Today I attended some sessions of the Texas Book Festival, which is held around this time each year at the Capitol in Austin. Spanish and English share the word festival, which has one more suffix than the adjective festivo/festive, which has one more suffix than the synonymous Latin festus it was based on.

Unlike Spanish, Latin had three genders: masculine, feminine, and neuter. The neuter plural of festus was festa, but because that ended in -a, Vulgar Latin mistook it for a feminine singular and began using festa as a feminine noun. That has evolved to Spanish fiesta and, through Old French, to English feast. Since the mid-1800s English has also been using the Spanish form. In addition, for a century before that, English had been using (and still uses) fete, borrowed from the modern French cognate. As a result, English feast, fiesta and fete form a set of etymological triplets, the first to appear in this column. We should hold a feast, fiesta and fete to honor the triplets, just as the birth of human triplets would be feted by their festive parents.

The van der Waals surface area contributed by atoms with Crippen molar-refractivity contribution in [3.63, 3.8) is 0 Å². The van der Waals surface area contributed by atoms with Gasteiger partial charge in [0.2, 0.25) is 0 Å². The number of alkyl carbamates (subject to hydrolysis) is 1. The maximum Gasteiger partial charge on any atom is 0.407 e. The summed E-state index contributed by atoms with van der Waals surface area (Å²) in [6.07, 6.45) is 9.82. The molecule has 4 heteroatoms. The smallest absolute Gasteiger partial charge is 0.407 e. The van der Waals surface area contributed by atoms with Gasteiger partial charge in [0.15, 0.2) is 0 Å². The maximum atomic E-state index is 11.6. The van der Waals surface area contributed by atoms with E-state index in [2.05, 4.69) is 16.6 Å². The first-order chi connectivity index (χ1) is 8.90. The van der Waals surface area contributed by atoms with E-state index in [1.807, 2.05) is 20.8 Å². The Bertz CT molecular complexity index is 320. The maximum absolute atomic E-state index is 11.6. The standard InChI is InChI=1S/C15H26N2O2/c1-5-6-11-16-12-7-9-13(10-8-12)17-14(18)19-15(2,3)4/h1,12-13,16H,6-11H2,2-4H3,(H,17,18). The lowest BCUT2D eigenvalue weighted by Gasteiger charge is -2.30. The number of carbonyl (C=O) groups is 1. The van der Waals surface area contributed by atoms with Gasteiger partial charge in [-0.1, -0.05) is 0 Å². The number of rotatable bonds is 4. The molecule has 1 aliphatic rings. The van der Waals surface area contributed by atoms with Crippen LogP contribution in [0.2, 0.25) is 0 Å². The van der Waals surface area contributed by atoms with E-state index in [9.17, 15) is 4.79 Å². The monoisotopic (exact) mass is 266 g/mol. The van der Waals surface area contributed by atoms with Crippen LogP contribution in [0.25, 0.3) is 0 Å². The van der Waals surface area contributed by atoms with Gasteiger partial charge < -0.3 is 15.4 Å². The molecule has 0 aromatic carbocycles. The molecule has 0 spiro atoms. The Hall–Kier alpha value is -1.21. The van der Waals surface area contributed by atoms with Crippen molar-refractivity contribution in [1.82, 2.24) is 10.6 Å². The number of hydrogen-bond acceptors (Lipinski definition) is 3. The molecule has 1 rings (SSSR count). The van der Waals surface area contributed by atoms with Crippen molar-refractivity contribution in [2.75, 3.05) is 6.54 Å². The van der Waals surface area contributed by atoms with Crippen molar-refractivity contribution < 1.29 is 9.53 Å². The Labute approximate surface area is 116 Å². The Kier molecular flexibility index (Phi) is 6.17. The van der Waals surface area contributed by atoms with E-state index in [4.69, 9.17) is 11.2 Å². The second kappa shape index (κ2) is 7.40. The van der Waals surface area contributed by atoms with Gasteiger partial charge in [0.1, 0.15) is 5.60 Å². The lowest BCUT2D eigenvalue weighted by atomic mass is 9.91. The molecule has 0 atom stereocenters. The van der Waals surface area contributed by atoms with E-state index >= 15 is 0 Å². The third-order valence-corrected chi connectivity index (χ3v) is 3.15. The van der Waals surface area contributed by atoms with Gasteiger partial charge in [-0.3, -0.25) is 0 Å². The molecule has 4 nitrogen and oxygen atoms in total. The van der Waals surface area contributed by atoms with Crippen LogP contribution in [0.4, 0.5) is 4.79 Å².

© 2010 Steven Schwartzman


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If you encounter an unfamiliar technical term in any of these postings, check the Glossary in the bar across the top of the page.
©2011–2016 Steven Schwartzman
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